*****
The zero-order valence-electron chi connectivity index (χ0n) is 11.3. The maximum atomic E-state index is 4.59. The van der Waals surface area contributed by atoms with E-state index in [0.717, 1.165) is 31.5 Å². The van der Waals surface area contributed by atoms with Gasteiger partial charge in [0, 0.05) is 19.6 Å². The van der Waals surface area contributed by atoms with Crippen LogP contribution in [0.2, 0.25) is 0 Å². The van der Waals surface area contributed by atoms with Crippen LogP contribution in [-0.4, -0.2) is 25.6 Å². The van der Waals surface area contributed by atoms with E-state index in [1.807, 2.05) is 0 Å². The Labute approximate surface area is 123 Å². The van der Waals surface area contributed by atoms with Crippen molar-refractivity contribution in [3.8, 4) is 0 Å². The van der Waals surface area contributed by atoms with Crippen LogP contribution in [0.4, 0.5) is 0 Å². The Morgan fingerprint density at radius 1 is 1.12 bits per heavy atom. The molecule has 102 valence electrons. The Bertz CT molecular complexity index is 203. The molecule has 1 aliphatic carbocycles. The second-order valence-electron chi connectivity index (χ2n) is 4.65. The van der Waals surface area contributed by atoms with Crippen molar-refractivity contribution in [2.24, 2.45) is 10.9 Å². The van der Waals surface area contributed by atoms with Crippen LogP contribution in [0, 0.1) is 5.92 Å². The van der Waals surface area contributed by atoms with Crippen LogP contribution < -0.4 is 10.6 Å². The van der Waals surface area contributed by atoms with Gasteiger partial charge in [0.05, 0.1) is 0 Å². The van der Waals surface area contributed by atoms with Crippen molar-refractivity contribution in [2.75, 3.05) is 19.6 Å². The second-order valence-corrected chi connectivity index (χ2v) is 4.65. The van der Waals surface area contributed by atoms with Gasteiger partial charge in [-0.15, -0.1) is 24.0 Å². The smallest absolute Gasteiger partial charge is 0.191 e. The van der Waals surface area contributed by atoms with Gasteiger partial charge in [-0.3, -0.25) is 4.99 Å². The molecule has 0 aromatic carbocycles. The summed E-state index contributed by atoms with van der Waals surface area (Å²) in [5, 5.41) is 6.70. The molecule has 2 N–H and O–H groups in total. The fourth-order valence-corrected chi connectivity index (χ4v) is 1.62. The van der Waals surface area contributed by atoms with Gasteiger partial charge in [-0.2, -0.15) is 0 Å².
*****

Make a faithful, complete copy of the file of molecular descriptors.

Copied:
The zero-order valence-electron chi connectivity index (χ0n) is 11.3. The maximum atomic E-state index is 4.59. The van der Waals surface area contributed by atoms with E-state index in [0.717, 1.165) is 31.5 Å². The van der Waals surface area contributed by atoms with Gasteiger partial charge in [0, 0.05) is 19.6 Å². The van der Waals surface area contributed by atoms with Crippen LogP contribution in [0.2, 0.25) is 0 Å². The van der Waals surface area contributed by atoms with Crippen LogP contribution in [-0.4, -0.2) is 25.6 Å². The van der Waals surface area contributed by atoms with E-state index in [1.807, 2.05) is 0 Å². The Labute approximate surface area is 123 Å². The van der Waals surface area contributed by atoms with Crippen molar-refractivity contribution in [3.8, 4) is 0 Å². The van der Waals surface area contributed by atoms with Crippen LogP contribution in [0.4, 0.5) is 0 Å². The Morgan fingerprint density at radius 1 is 1.12 bits per heavy atom. The molecule has 102 valence electrons. The Bertz CT molecular complexity index is 203. The molecule has 1 aliphatic carbocycles. The second-order valence-electron chi connectivity index (χ2n) is 4.65. The van der Waals surface area contributed by atoms with Crippen molar-refractivity contribution in [2.24, 2.45) is 10.9 Å². The van der Waals surface area contributed by atoms with Crippen LogP contribution in [0, 0.1) is 5.92 Å². The van der Waals surface area contributed by atoms with Crippen LogP contribution < -0.4 is 10.6 Å². The van der Waals surface area contributed by atoms with Gasteiger partial charge in [0.05, 0.1) is 0 Å². The van der Waals surface area contributed by atoms with Crippen molar-refractivity contribution in [2.75, 3.05) is 19.6 Å². The second-order valence-corrected chi connectivity index (χ2v) is 4.65. The van der Waals surface area contributed by atoms with Gasteiger partial charge in [-0.15, -0.1) is 24.0 Å². The smallest absolute Gasteiger partial charge is 0.191 e. The van der Waals surface area contributed by atoms with Gasteiger partial charge in [-0.3, -0.25) is 4.99 Å². The molecule has 0 aromatic carbocycles. The summed E-state index contributed by atoms with van der Waals surface area (Å²) in [5, 5.41) is 6.70. The molecule has 2 N–H and O–H groups in total. The fourth-order valence-corrected chi connectivity index (χ4v) is 1.62. The van der Waals surface area contributed by atoms with Gasteiger partial charge in [-0.2, -0.15) is 0 Å².